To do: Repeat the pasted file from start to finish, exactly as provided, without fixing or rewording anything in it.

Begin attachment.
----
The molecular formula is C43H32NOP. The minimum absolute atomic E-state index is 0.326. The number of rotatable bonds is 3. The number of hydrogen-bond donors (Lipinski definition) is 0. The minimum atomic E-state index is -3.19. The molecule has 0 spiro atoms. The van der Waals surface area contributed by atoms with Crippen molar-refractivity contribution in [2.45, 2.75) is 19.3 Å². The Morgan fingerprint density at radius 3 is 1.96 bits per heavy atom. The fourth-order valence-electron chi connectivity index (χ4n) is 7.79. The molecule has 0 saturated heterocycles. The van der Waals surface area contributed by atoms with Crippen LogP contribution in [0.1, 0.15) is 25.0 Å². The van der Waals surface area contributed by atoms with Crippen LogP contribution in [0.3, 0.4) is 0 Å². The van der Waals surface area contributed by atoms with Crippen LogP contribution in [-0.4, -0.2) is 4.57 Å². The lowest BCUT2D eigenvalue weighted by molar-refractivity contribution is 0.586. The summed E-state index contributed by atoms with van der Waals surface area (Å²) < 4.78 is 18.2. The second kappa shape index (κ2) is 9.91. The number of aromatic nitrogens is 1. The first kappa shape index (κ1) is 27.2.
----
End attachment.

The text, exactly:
The molecular formula is C43H32NOP. The minimum absolute atomic E-state index is 0.326. The number of rotatable bonds is 3. The number of hydrogen-bond donors (Lipinski definition) is 0. The minimum atomic E-state index is -3.19. The molecule has 0 spiro atoms. The van der Waals surface area contributed by atoms with Crippen molar-refractivity contribution in [2.45, 2.75) is 19.3 Å². The Morgan fingerprint density at radius 3 is 1.96 bits per heavy atom. The fourth-order valence-electron chi connectivity index (χ4n) is 7.79. The molecule has 0 saturated heterocycles. The van der Waals surface area contributed by atoms with Crippen LogP contribution in [0.1, 0.15) is 25.0 Å². The van der Waals surface area contributed by atoms with Crippen LogP contribution in [0.3, 0.4) is 0 Å². The van der Waals surface area contributed by atoms with Crippen LogP contribution in [-0.4, -0.2) is 4.57 Å². The lowest BCUT2D eigenvalue weighted by molar-refractivity contribution is 0.586. The summed E-state index contributed by atoms with van der Waals surface area (Å²) < 4.78 is 18.2. The second kappa shape index (κ2) is 9.91. The number of aromatic nitrogens is 1. The first kappa shape index (κ1) is 27.2.